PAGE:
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Suggestions for career second batch?

After much deliberation with the fine folks here at NB, I have decided that I am ready to brew my second batch (first one didn’t turn out too hot). It looks like some of my problem may have been impatience with a bigger beer than I should have handled right out of the gate.

Any suggestions for a simple beginner beer I can attempt next? My tastes tend to run toward belgian quads and big I.P.A.s but I don’t think I’m quite ready for high gravity stuff. Any easy light session beers with a good complex belgian flavor?

When I started my LHBS really pushed me to do a Pale Ale, since it’s just about the easiest beer to make. I couldn’t imagine having 5 gallons of Pale on hand since its not really a style I like. I went with a brown ale. Any basic style should work for you and be pretty easy. Stout, brown, pale, etc. I would also suggest getting a copy of Brewing Classic Styles, other than How to Brew it has been the most valuable book I’ve owned to help learn about beer.

For me making beer is like cooking. Read through the instructions several times before starting, have everything laid out and ready, enjoy what you are doing. I know youve heard it a million times by now but patience is key.

Good luck!

I like the comparison to cooking. I’m actually a hobbyist cook and I enjoy cooking things I’ve never tried before. Making things from scratch. Learning about and modifying the recipes. To me homebrewing is just the practical next step into cooking something people don’t typically prepare themselves.

I agree with you about having five gallons of pale… just not my cup of tea. My problem is that the majority of my beer knowledge is in belgians and I don’t understand the characteristics of most styles of pale ales and wheat beers. I like browns, though they tend to be a bit on the sweet/malty side… not enough bite. Is there a style characteristically similar to a brown nut ale but with more of a hoppy bite but not an IPA?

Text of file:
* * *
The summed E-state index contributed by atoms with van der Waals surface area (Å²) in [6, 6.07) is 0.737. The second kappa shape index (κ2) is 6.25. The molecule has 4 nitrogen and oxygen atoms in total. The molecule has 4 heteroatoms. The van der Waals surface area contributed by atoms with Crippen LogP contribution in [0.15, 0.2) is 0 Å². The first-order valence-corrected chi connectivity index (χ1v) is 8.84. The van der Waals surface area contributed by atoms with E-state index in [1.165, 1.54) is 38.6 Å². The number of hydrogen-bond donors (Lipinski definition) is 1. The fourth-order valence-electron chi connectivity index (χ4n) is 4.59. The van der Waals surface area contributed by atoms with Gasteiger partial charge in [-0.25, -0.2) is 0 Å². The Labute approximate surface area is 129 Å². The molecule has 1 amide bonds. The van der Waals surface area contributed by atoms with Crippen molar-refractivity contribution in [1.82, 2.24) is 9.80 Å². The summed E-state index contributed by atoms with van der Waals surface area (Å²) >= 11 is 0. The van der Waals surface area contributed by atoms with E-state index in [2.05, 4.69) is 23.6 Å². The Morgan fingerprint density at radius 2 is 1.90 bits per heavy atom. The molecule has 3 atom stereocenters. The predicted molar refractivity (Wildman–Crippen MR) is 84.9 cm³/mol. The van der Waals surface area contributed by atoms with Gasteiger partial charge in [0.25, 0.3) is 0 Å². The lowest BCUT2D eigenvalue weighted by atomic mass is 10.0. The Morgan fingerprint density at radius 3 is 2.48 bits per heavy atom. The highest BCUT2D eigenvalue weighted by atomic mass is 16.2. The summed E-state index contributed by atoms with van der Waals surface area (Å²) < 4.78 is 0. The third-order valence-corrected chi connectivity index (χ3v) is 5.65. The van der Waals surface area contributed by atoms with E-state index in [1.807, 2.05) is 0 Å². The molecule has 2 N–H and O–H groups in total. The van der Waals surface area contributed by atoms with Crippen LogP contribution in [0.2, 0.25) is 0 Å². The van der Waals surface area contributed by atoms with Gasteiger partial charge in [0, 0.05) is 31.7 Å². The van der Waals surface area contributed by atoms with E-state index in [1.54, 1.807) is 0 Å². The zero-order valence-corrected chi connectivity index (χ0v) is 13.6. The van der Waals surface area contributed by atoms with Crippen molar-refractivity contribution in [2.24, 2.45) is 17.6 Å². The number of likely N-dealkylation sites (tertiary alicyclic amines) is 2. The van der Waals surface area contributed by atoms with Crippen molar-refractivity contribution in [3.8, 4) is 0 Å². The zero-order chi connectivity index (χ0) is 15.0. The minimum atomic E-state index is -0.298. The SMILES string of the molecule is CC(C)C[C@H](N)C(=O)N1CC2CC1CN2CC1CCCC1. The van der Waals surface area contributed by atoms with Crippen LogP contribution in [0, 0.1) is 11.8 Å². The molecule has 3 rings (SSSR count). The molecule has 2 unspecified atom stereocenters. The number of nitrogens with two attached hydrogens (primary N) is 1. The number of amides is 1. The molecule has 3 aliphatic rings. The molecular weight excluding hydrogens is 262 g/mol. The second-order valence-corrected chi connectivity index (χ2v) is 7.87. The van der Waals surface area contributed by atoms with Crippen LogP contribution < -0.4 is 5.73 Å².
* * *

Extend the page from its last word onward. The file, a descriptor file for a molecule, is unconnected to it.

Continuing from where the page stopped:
My second batch was the Dead Ringer IPA kit. That one was fairly easy to do. It is fairly big (OG of 1064), but not so big that it can get out of hand. When I bought the kit the guys at NB told me to pitch two smackpacks instead of just one. I did that and it turned out great, just like Bell’s Two Hearted. Try to be patient and keep it on the yeast cake until it has finished fermenting, and you will be fine. Try to get used to drinking your first batch, or go buy some craft beer to hold you over for the next month and you will be fine. Patience has definitely gotten easier for me now that I usually have at least an entire batch in bottles at all times, but I still get really anxious about trying the new one.

If you are looking for a hoppy brown ale, do a search for Janet’s Brown Ale.

The Chinook IPA is a good American IPA, and at 1.050 its not to large that it would require a starter, although starters never hurt.

Why don’t you brew a belgian? Just try one that is on the lower end of the spectrum. Our host has several kits they sell, for instance try these ... t-kit.html ... t-kit.html ... t-kit.html

I would love to try a belgian but I’ve been dissuaded by many people insisting I should first master a smaller beer. I rather like the jump in with both feet approach.

My third kit was the NB “Witbier” It was a very easy kit and the beer was very drinkable. My only suggestion if you do that kit is to zip tie a sanitized hop bag on the exit end of your siphon, as there is quite a bit of debris with the bitter orange peel. Filter on the intake end plugged multiple times from personal experience.

You can make a small Belgian beer. Not all of them are 8% and higher monsters. How about a Belgian Pale, Belgian Wit?

I’m really thinking hard about something on the smaller side of a dubbel. Has anyone personally tried NB’s Dubbel kit?

Are you really set up to make a lager? I am not going to say it is more complicated, but it requires much more diligence and attention to detail than an ale. Huge starters or lots of yeast required. How would you control fermentation temps in the 45-55* range? Plus they take longer which means that you would not really know if your problem is solved for a longer period of time.

I haven’t tried the NB Dubbel kit, but if that is what appeals to you why do it? It doesn’t look particularly difficult, except that is takes a long time to be ready and with the somewhat higher starting gravity you will need to make sure to pitch enough yeast - either by making a yeast starter or by getting a second smack pack.

I’m not set up for lagering yet, but I wasn’t really interested in lagers anyway. My 24 pack of Yeungling for 15 bucks is gonna do just fine.

brew a belgian single.

Try the Patersbier. Great Belgian flavor, and a very simple recipe to boot.

Thanks for all of your ideas and encouragements!

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